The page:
On the face of it – on my face, literally – I am a white man.
Imagine the surprise then, when I reveal to people that my mother is African-American. In 1958, the year I was born and “one drop” mattered to those advocating for racial hypodescent, my birth certificate declares: “father: Caucasian / mother: Negroid.” (My parents were married in France, where miscegenation was not illegal.)
Carolyn Dolly Baskerville McCarthy, my mother, was raised in Knoxville, Tennessee under the Jim Crow laws of racial segregation. Her cultural identification, lived experience and worldview was solely as a “negro” or “colored” person, to use the era’s terms. When she went to New York City to study classical piano and earn a bachelor’s degree from Barnard College in the late 1940s, her light complexion defied easy definition: “are you Puerto Rican?”
My mother’s ancestors descended from one of the three Baskerville slave plantations in Mecklenburg County, Virginia. Yet the 1870 US Census listed Douglas Baskerville (my great, great grandfather, born ca. 1820), his wife Lucinda and all six of their children as “mulatto.” This term fell out of favor years later, bifurcating twentieth century racial categories into the binary “white” or “colored/negro/black.” This continues today with the simplistic “white” and “people of color.”
My son gave me a 23andMe genetic testing kit for my sixtieth birthday a year and a half ago. The results were both affirming and surprising. My 22% percent sub-Saharan African ancestry included genetic fractions from Nigeria, Congo, Guinea, Senegal – the latter a place I visited last March, including a trip to Gorée Island, a major slave shipping post. A 12% portion identifies me as part Ashkenazi Jewish, new information that helps explain a blank in the family tree of my mother’s maternal grandfather. As my father’s Irish forebears kept generations of relations to those “within the clan,” roots to the Emerald Isle are beyond dispute. I’m an American mutt, and proud of it!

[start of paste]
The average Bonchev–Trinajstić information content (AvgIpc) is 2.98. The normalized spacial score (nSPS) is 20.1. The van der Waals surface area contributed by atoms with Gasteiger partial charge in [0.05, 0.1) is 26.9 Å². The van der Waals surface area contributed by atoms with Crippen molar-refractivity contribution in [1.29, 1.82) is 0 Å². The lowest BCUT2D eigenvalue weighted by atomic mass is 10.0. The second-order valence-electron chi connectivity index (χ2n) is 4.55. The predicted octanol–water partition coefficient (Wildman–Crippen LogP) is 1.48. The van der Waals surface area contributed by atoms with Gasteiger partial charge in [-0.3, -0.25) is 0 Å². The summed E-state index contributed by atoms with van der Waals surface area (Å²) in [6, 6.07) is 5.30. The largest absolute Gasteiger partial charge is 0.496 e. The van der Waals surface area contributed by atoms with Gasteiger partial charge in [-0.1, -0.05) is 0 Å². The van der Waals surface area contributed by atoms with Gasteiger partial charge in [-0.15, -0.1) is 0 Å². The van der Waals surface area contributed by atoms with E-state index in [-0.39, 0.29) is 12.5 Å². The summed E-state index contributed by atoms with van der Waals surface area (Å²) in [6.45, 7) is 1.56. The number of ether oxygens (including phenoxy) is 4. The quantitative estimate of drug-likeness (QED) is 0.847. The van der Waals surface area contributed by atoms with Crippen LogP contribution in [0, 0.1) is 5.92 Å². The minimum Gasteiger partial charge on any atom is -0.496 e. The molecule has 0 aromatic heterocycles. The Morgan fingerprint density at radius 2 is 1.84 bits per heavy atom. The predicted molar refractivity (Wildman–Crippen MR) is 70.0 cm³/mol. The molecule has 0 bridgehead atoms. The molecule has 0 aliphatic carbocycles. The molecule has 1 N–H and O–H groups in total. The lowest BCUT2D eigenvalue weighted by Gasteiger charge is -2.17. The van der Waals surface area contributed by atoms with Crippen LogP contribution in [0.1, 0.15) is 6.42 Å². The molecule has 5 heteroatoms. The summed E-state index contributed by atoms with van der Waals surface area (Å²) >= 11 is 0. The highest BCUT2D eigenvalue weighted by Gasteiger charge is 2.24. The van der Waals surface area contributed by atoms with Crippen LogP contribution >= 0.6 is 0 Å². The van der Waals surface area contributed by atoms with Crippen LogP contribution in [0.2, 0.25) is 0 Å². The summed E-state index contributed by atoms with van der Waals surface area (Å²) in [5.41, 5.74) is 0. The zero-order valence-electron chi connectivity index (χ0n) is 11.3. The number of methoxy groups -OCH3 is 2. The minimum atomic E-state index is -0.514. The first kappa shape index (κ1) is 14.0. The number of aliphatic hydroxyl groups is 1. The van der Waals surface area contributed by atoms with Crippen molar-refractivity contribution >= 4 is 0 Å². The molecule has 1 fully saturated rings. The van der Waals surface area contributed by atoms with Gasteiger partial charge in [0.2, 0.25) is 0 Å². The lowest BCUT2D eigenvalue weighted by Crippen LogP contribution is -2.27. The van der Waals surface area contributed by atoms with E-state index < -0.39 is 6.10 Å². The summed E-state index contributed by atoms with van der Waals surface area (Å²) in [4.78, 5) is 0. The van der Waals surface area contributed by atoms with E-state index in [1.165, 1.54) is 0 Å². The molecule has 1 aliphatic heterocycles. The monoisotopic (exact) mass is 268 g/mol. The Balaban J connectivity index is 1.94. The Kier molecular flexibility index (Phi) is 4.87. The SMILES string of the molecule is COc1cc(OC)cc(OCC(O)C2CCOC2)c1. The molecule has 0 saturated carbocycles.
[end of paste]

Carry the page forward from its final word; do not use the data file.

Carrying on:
The subject of racial and cultural identity has been a topic within my art and design for two decades. I am particularly interested in racial, and therefore social and cultural, hybridity. The concept of epigenetics has also been explored – the notion that our ancestors’ experiences and traumas can chemically impact our DNA. The Irish potato famine. Chattel slavery. The Holocaust.
Diversity is a complex and evolving topic. I take an expansive view: ideological diversity is relevant (for example, I am a secular humanist); socio-cultural-economic diversity has impact (I worked in a steel mill, have a second degree black belt in Tae Kwon Do, own two houses); diversity of lived experience matters too (I have been to six continents – including living in Ethiopia for two years, where locals wanted to touch my straight hair – am the father of two, a widower, and my late wife was an immigrant).